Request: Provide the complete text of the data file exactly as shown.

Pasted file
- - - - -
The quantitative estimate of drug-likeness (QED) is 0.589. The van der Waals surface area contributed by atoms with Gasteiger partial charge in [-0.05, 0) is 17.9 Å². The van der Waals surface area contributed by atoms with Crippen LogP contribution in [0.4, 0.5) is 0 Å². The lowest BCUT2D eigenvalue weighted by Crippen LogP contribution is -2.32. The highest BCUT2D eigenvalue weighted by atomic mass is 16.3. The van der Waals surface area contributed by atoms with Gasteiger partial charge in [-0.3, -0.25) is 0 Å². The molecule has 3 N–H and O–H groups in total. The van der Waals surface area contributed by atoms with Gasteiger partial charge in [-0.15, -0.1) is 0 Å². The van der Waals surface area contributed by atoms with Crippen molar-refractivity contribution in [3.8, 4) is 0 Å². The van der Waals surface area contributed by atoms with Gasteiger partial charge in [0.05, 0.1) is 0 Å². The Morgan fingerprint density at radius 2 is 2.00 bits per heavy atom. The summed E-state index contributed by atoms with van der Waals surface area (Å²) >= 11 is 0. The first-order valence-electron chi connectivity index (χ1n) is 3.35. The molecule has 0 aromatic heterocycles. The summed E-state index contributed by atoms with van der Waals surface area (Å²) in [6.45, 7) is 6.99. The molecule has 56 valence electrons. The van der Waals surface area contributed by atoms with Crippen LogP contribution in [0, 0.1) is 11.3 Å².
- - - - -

The quantitative estimate of drug-likeness (QED) is 0.589. The van der Waals surface area contributed by atoms with Gasteiger partial charge in [-0.05, 0) is 17.9 Å². The van der Waals surface area contributed by atoms with Crippen LogP contribution in [0.4, 0.5) is 0 Å². The lowest BCUT2D eigenvalue weighted by Crippen LogP contribution is -2.32. The highest BCUT2D eigenvalue weighted by atomic mass is 16.3. The van der Waals surface area contributed by atoms with Gasteiger partial charge in [-0.3, -0.25) is 0 Å². The molecule has 3 N–H and O–H groups in total. The van der Waals surface area contributed by atoms with Gasteiger partial charge in [-0.15, -0.1) is 0 Å². The van der Waals surface area contributed by atoms with Crippen molar-refractivity contribution in [3.8, 4) is 0 Å². The van der Waals surface area contributed by atoms with Gasteiger partial charge in [0.05, 0.1) is 0 Å². The Morgan fingerprint density at radius 2 is 2.00 bits per heavy atom. The summed E-state index contributed by atoms with van der Waals surface area (Å²) >= 11 is 0. The first-order valence-electron chi connectivity index (χ1n) is 3.35. The molecule has 0 aromatic heterocycles. The summed E-state index contributed by atoms with van der Waals surface area (Å²) in [6.45, 7) is 6.99. The molecule has 56 valence electrons. The van der Waals surface area contributed by atoms with Crippen LogP contribution in [0, 0.1) is 11.3 Å².